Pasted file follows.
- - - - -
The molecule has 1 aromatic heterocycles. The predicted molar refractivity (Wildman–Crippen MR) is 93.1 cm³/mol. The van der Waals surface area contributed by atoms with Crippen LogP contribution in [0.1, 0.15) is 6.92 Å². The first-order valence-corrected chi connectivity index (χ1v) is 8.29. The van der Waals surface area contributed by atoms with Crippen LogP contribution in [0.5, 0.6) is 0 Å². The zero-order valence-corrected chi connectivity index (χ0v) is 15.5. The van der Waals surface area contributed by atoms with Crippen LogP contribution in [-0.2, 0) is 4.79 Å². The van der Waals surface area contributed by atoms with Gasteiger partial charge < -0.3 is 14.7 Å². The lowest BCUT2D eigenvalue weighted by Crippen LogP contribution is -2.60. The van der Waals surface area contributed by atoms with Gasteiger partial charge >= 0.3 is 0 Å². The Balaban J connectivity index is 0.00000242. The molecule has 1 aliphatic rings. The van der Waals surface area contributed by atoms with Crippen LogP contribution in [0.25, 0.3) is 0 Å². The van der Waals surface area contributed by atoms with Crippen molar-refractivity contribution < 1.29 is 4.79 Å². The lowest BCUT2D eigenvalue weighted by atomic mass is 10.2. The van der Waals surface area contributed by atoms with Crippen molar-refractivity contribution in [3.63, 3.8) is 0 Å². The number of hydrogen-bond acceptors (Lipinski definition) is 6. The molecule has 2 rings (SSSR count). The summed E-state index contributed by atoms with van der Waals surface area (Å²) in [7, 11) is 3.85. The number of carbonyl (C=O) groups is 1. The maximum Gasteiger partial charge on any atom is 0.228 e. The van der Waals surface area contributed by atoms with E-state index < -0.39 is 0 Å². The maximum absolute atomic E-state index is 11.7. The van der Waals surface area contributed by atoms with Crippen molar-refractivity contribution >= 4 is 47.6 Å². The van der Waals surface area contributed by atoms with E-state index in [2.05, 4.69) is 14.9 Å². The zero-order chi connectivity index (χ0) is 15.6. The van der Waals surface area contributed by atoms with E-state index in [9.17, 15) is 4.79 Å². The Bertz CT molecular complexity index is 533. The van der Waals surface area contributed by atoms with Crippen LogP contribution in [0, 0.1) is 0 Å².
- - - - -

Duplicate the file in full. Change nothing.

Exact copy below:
The molecule has 1 aromatic heterocycles. The predicted molar refractivity (Wildman–Crippen MR) is 93.1 cm³/mol. The van der Waals surface area contributed by atoms with Crippen LogP contribution in [0.1, 0.15) is 6.92 Å². The first-order valence-corrected chi connectivity index (χ1v) is 8.29. The van der Waals surface area contributed by atoms with Crippen LogP contribution in [0.5, 0.6) is 0 Å². The zero-order valence-corrected chi connectivity index (χ0v) is 15.5. The van der Waals surface area contributed by atoms with Crippen LogP contribution in [-0.2, 0) is 4.79 Å². The van der Waals surface area contributed by atoms with Gasteiger partial charge < -0.3 is 14.7 Å². The lowest BCUT2D eigenvalue weighted by Crippen LogP contribution is -2.60. The van der Waals surface area contributed by atoms with Gasteiger partial charge >= 0.3 is 0 Å². The Balaban J connectivity index is 0.00000242. The molecule has 1 aliphatic rings. The van der Waals surface area contributed by atoms with Crippen LogP contribution in [0.25, 0.3) is 0 Å². The van der Waals surface area contributed by atoms with Crippen molar-refractivity contribution < 1.29 is 4.79 Å². The lowest BCUT2D eigenvalue weighted by atomic mass is 10.2. The van der Waals surface area contributed by atoms with Crippen molar-refractivity contribution in [3.63, 3.8) is 0 Å². The number of hydrogen-bond acceptors (Lipinski definition) is 6. The molecule has 2 rings (SSSR count). The summed E-state index contributed by atoms with van der Waals surface area (Å²) in [7, 11) is 3.85. The number of carbonyl (C=O) groups is 1. The maximum Gasteiger partial charge on any atom is 0.228 e. The van der Waals surface area contributed by atoms with E-state index < -0.39 is 0 Å². The maximum absolute atomic E-state index is 11.7. The van der Waals surface area contributed by atoms with Crippen molar-refractivity contribution >= 4 is 47.6 Å². The van der Waals surface area contributed by atoms with E-state index in [2.05, 4.69) is 14.9 Å². The zero-order chi connectivity index (χ0) is 15.6. The van der Waals surface area contributed by atoms with E-state index in [9.17, 15) is 4.79 Å². The Bertz CT molecular complexity index is 533. The van der Waals surface area contributed by atoms with Crippen LogP contribution in [0, 0.1) is 0 Å².